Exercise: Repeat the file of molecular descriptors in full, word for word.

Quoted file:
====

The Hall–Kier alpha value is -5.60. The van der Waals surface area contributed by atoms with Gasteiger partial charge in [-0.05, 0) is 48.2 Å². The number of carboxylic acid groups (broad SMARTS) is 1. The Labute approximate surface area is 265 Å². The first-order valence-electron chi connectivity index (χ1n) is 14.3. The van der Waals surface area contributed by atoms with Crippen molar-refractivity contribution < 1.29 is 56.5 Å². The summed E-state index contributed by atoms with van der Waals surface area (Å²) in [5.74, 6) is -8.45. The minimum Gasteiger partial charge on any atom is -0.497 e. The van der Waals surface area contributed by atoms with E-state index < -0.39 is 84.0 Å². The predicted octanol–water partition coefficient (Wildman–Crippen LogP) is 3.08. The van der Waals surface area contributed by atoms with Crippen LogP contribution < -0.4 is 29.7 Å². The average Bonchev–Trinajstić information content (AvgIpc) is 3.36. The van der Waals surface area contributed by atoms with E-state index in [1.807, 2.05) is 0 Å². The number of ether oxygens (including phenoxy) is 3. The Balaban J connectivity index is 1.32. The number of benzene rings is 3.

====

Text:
The Hall–Kier alpha value is -5.60. The van der Waals surface area contributed by atoms with Gasteiger partial charge in [-0.05, 0) is 48.2 Å². The number of carboxylic acid groups (broad SMARTS) is 1. The Labute approximate surface area is 265 Å². The first-order valence-electron chi connectivity index (χ1n) is 14.3. The van der Waals surface area contributed by atoms with Crippen molar-refractivity contribution < 1.29 is 56.5 Å². The summed E-state index contributed by atoms with van der Waals surface area (Å²) in [5.74, 6) is -8.45. The minimum Gasteiger partial charge on any atom is -0.497 e. The van der Waals surface area contributed by atoms with E-state index < -0.39 is 84.0 Å². The predicted octanol–water partition coefficient (Wildman–Crippen LogP) is 3.08. The van der Waals surface area contributed by atoms with Crippen LogP contribution < -0.4 is 29.7 Å². The average Bonchev–Trinajstić information content (AvgIpc) is 3.36. The van der Waals surface area contributed by atoms with E-state index in [1.807, 2.05) is 0 Å². The number of ether oxygens (including phenoxy) is 3. The Balaban J connectivity index is 1.32. The number of benzene rings is 3.